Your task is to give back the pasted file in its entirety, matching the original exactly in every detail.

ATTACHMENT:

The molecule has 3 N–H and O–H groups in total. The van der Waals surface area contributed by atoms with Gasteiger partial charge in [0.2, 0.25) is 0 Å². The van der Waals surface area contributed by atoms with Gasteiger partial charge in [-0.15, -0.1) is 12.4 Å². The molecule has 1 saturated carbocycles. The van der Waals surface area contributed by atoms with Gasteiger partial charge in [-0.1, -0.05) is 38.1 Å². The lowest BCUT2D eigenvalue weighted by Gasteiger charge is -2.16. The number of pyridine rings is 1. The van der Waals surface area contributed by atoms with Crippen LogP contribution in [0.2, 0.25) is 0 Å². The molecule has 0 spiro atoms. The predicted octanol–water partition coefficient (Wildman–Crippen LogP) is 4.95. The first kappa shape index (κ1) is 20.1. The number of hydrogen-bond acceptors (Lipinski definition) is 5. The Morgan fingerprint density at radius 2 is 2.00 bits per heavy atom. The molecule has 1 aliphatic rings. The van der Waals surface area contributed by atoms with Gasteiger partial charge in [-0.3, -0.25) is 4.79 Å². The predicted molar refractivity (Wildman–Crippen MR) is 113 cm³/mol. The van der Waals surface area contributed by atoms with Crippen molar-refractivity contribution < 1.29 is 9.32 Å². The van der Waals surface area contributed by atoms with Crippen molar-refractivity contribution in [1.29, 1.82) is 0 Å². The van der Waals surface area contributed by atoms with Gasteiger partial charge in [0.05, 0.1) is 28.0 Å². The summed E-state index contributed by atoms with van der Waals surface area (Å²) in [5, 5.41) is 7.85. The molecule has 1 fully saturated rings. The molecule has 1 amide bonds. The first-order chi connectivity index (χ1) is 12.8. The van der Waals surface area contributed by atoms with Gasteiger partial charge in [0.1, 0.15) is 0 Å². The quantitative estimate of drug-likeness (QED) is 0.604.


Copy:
The molecule has 3 N–H and O–H groups in total. The van der Waals surface area contributed by atoms with Gasteiger partial charge in [0.2, 0.25) is 0 Å². The van der Waals surface area contributed by atoms with Gasteiger partial charge in [-0.15, -0.1) is 12.4 Å². The molecule has 1 saturated carbocycles. The van der Waals surface area contributed by atoms with Gasteiger partial charge in [-0.1, -0.05) is 38.1 Å². The lowest BCUT2D eigenvalue weighted by Gasteiger charge is -2.16. The number of pyridine rings is 1. The van der Waals surface area contributed by atoms with Crippen LogP contribution in [0.2, 0.25) is 0 Å². The molecule has 0 spiro atoms. The predicted octanol–water partition coefficient (Wildman–Crippen LogP) is 4.95. The first kappa shape index (κ1) is 20.1. The number of hydrogen-bond acceptors (Lipinski definition) is 5. The Morgan fingerprint density at radius 2 is 2.00 bits per heavy atom. The molecule has 1 aliphatic rings. The van der Waals surface area contributed by atoms with Gasteiger partial charge in [-0.3, -0.25) is 4.79 Å². The predicted molar refractivity (Wildman–Crippen MR) is 113 cm³/mol. The van der Waals surface area contributed by atoms with Crippen molar-refractivity contribution < 1.29 is 9.32 Å². The van der Waals surface area contributed by atoms with Crippen molar-refractivity contribution in [1.29, 1.82) is 0 Å². The van der Waals surface area contributed by atoms with Gasteiger partial charge in [0.05, 0.1) is 28.0 Å². The summed E-state index contributed by atoms with van der Waals surface area (Å²) in [5, 5.41) is 7.85. The molecule has 1 fully saturated rings. The molecule has 1 amide bonds. The first-order chi connectivity index (χ1) is 12.8. The van der Waals surface area contributed by atoms with Gasteiger partial charge in [0.1, 0.15) is 0 Å². The quantitative estimate of drug-likeness (QED) is 0.604.